We have finally found a solution to the waste problem or are finding one with some actions put into place as soon as a Waste Management Committee is formed.  Yesterday, to the surprise of business owners, a team of thromde inspectors and officials from the Committee fined 149 people for violating the Waste Prevention and Management Regulation 2016.

The violators were taken aback even if they were aware that there is a regulation that is six years old. The difference is that not much has been implemented. The warning seems stern now.

The Waste Management Committee is created to see how the  waste situation in the country could be improved. It can be. It is formed with an executive order from the Prime Minister, headed by  officials from His Majesty’s Secretariat, the office of the Gyalpoi Zimpon – well aware of His Majesty’s concern on the mounting waste problem and many relevant institutions.

More than who is on the committee, it is the decision to take tougher approaches against who litter or violate regulations. The carrot approach has failed. The advocacies, awareness and cleaning campaigns have not helped. Some are even convinced that there are volunteers to clean their waste from time to time. Quite often it is school children and recently the de-suups cleaning up the mess others created.

The committee will also review and recommend changes in policies, regulations and institutional structure to improve waste management practices besides exploring the most suitable and environmentally sound technological solutions to manage waste effectively and efficiently. This is a welcomed change.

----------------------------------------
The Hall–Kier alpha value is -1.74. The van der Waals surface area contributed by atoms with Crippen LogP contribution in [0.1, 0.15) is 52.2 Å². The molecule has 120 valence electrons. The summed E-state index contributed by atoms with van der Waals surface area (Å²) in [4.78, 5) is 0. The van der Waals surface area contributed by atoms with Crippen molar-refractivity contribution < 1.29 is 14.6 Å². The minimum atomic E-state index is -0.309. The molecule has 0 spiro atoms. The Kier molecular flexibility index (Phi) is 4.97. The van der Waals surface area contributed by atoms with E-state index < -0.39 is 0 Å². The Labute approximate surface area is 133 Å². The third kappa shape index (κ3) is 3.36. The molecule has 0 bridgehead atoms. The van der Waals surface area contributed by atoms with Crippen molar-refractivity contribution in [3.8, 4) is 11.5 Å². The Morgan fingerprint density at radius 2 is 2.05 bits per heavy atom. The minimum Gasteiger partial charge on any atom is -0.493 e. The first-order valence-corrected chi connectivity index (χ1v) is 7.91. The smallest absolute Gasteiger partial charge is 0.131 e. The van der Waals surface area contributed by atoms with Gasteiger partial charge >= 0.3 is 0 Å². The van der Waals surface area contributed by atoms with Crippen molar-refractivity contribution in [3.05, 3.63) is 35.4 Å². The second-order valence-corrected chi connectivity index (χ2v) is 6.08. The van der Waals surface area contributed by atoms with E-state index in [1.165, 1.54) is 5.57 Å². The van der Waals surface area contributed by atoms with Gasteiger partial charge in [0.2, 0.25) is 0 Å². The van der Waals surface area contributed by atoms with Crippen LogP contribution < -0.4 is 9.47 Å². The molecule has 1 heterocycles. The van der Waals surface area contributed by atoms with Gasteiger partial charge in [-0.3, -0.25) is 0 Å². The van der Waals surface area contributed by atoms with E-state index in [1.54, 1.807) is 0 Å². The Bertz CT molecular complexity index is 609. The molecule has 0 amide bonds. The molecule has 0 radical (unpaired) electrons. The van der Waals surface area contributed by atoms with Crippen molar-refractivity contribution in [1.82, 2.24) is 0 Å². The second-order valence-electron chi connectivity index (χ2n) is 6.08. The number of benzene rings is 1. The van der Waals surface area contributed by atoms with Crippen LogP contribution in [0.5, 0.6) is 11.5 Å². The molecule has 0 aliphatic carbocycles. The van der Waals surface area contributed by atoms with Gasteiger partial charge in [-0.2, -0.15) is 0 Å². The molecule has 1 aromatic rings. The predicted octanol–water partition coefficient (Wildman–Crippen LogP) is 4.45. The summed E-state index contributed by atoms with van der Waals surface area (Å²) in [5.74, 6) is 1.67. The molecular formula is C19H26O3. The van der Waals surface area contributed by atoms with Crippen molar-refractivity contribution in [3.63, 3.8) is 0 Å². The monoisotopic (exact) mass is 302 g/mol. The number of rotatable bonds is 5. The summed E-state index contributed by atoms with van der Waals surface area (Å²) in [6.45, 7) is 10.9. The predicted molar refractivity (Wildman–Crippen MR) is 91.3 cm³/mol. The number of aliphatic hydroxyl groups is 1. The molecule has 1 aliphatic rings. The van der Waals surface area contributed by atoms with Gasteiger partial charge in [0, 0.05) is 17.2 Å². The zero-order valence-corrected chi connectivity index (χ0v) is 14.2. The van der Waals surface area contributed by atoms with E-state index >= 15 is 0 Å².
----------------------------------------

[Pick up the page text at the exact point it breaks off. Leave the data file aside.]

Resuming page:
Our waste issue is getting complicated. It is not only plastics or pet bottles now. There are bigger issues like e-waste and untreated harmful waste flowing freely into the rivers or landing at the landfills. Then there are spillage of construction material or water on public infrastructure like roads damaging them and costing the government coffer.

In the meantime, the thromdes, dzongkhag  licensing and monitoring authorities will also have to create adequate space and infrastructure for managing waste while tightening rules and improving monitoring mechanisms.

In the thromdes, property owners could take up ownership by adopting surrounding areas and keeping them clean. Schools adopting streams and free space is a good example of taking ownership.

The initiative should not stop after the launch and initial fervour. A good reference is the repeated ban on the use of plastic bags. We have admitted defeat and failed to prevent a good decision from going to waste.